There is a goldmine of savings waiting to be unlocked by controlling electric motors, but the reluctance to take advantage of this is a very puzzling phenomenon. Motors consume about two thirds of all electrical energy used by industry and cost 40 times more to run than to buy, so you would think optimizing their efficiency would be a priority. The reality is that this good idea is not always turned into good practice and many businesses are missing out on one of the best opportunities to boost profits and variable frequency drive growth.
The key to optimizing the system operation is communication and information sharing through the entire system equipment. With the reduced cost of variable frequency drives and Building Automation Systems, (BAS) complete system optimization can be implemented as a cost effective option.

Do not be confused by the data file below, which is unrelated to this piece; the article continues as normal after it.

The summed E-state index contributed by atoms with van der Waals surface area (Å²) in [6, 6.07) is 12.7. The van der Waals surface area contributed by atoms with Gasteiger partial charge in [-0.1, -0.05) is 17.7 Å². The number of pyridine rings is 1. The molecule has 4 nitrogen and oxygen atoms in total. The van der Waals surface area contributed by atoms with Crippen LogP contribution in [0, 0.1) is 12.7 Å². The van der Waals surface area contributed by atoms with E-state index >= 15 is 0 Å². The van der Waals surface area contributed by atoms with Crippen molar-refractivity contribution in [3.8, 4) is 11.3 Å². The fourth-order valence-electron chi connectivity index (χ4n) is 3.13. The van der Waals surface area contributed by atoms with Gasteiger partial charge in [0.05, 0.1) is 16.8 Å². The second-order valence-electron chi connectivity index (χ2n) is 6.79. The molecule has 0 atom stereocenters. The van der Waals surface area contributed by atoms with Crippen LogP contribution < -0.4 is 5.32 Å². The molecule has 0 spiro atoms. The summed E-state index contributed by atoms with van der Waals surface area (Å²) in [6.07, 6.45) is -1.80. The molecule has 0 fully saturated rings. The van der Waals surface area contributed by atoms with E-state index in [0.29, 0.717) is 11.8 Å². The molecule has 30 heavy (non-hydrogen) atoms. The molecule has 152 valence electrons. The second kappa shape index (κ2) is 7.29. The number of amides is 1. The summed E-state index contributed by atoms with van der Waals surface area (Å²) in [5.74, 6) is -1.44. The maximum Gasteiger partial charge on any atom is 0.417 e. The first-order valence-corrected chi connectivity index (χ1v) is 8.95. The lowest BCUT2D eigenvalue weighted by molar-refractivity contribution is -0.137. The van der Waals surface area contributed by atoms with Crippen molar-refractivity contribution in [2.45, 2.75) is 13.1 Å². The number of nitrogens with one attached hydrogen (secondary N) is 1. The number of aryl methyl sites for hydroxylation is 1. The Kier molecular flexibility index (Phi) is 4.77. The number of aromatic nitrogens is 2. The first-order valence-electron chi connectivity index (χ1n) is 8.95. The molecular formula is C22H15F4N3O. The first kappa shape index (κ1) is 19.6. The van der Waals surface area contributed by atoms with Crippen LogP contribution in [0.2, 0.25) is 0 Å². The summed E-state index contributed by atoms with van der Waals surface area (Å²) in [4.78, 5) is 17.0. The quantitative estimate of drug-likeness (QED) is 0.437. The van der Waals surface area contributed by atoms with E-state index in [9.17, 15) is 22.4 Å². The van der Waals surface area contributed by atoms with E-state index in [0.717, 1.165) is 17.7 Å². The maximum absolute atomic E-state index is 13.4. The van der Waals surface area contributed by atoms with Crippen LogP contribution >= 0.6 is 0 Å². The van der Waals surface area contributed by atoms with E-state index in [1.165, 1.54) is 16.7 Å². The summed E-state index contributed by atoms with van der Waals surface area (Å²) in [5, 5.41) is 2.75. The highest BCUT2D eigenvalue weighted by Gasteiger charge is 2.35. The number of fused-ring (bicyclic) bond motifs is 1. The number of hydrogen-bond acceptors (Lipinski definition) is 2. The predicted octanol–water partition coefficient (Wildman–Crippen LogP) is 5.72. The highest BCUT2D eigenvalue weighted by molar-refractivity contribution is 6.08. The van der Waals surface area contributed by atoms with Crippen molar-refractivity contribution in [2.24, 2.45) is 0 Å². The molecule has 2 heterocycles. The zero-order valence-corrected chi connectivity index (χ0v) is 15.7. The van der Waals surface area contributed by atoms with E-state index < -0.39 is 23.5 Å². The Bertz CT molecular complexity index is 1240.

Modulating Supply & Return Fans are used as a means of providing proper variable air volume (VAV) control as well as building pressurization. Many such VAV systems are still largely pneumatic with static to the downstream boxes being maintained by inlet guide vanes. To provide increased energy savings and energy comfort, these systems can be easily converted to frequency inverter fan control of the supply and return fans and Direct Digital Control (DDC) to coordinate any increased energy saving strategies.
Frequency Inverter Direct Digital Control
Gozuk Service Gozuk Blog: all about electric motor control & drives industries development in energy saving applications.